Edvard Grieg (1843-1907) is the greatest composer Norway has fostered. In retrospect one may wonder how a country with neither national freedom nor a long tradition of art music could have produced a man of such genius. Up to 1814 Norway had been totally subject to Denmark, with Copenhagen as its cultural center. From 1814 to 1905 it was forced into a union with Sweden. The first half of the eighteenth century was a time of poverty in Norway and it was some time before it could assert itself among its Scandinavian brothers. But for the highly gifted these are perhaps the ideal conditions for providing impetus and nurturing growth.
In the autumn of 1858, Edvard Grieg, then only 15 years old, went to the Leipzig Conservatory to study music. His teachers were among the most eminent in Europe, and four years later he left the Conservatory as a full-fledged musician and composer. In the years up to 1866, Grieg lived in Copenhagen, leaving it only to make brief study trips. There he sought the advice of the famous composer Niels W. Gade, who encouraged him to compose a symphony. The work was performed several times, but Grieg later refused to acknowledge it. "Never to be performed," were the words he wrote on the score. Nevertheless, a few years ago the symphony was again performed and it was later recorded. This fruit of Grieg's early years was certainly nothing to be ashamed of, and it provides today's listeners with a broader view of Grieg's artistic and musical development. The symphony demonstrates that Grieg had acquired considerable technical skill, and new works flowed easily from his pen. The Piano Sonata and the Sonata, op.8, for Violin and Piano, from 1865, are of very high quality. Grieg's style was based on the German romantic tradition of music but bit by bit national awareness developed within him, coupled with a growing need to create a typical Norwegian style of music. His friendships and discussions with other young Norwegians also furthered this development. In Copenhagen Grieg had met Rikard Nordraak (1842-1866), whose patriotism reached its fullest expression in the choral setting of Norway's national anthem. As a composer he had not attained Grieg's level, but he had strong views on how to create music based on the old folk melodies.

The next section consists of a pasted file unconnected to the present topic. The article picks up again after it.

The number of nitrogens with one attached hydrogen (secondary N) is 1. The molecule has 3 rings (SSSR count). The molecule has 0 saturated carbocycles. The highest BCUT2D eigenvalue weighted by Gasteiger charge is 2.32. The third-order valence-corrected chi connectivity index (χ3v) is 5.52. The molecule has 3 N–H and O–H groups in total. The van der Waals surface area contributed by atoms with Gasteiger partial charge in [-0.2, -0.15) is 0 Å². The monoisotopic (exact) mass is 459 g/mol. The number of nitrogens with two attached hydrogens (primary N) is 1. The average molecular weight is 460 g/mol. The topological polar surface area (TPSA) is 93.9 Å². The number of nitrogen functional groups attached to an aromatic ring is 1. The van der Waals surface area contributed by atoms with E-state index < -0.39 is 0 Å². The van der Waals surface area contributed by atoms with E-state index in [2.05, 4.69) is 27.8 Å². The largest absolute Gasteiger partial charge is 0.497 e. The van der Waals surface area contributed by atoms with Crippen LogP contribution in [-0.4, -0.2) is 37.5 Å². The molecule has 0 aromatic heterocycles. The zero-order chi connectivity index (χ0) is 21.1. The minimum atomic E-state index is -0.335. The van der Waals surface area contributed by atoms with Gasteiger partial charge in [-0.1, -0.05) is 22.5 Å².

When Edward Grieg settled in Christiania (now Oslo) in 1866, he was influenced by the composer Otto Winter-Hjelm (1837-1931). Winter Hjelm saw clearly how the elements of folk music could be used to create a national type of music along grander lines.
Another composer worthy of mention in this connection is Ludvig Mathias Lindeman (1812-1887), whose collection of Norwegian folk melodies formed an important basis for Grieg's further development. Later, Grieg went in search of folk music in its native environment, the written notes of folk music could only imperfectly reproduce the special atmosphere and the almost magical rhythms and harmonies that the folk musicians could coax out of their instruments. In the hope of making his living as a musician in Norway, Grieg initially had to concentrate on playing and teaching music in Oslo. Composing was largely relegated to the summer holidays, but during these years Grieg exhibited a considerable capacity for hard work. It was thanks to him that a concert society with both choir and orchestra was established in the capital, a society which provided him with valuable experience in the art of instrumentation. In the autumn of 1868, Grieg put the finishing touches to his first great masterpiece, the Piano Concerto in A minor. With the passing of time it has become almost synonymous with Norway. It is now a part of the international repertoire of piano music and is played constantly throughout the world. Every time it is performed, the concerto evokes in both performers and audience strong associations with Norway. Though patterned to some extent on European models, Grieg has succeeded in bringing these together with elements of Norwegian folk music and his own personal conceptions of Norwegian nature and the Norwegian character. His musical style has become identical to the Norwegian intonation.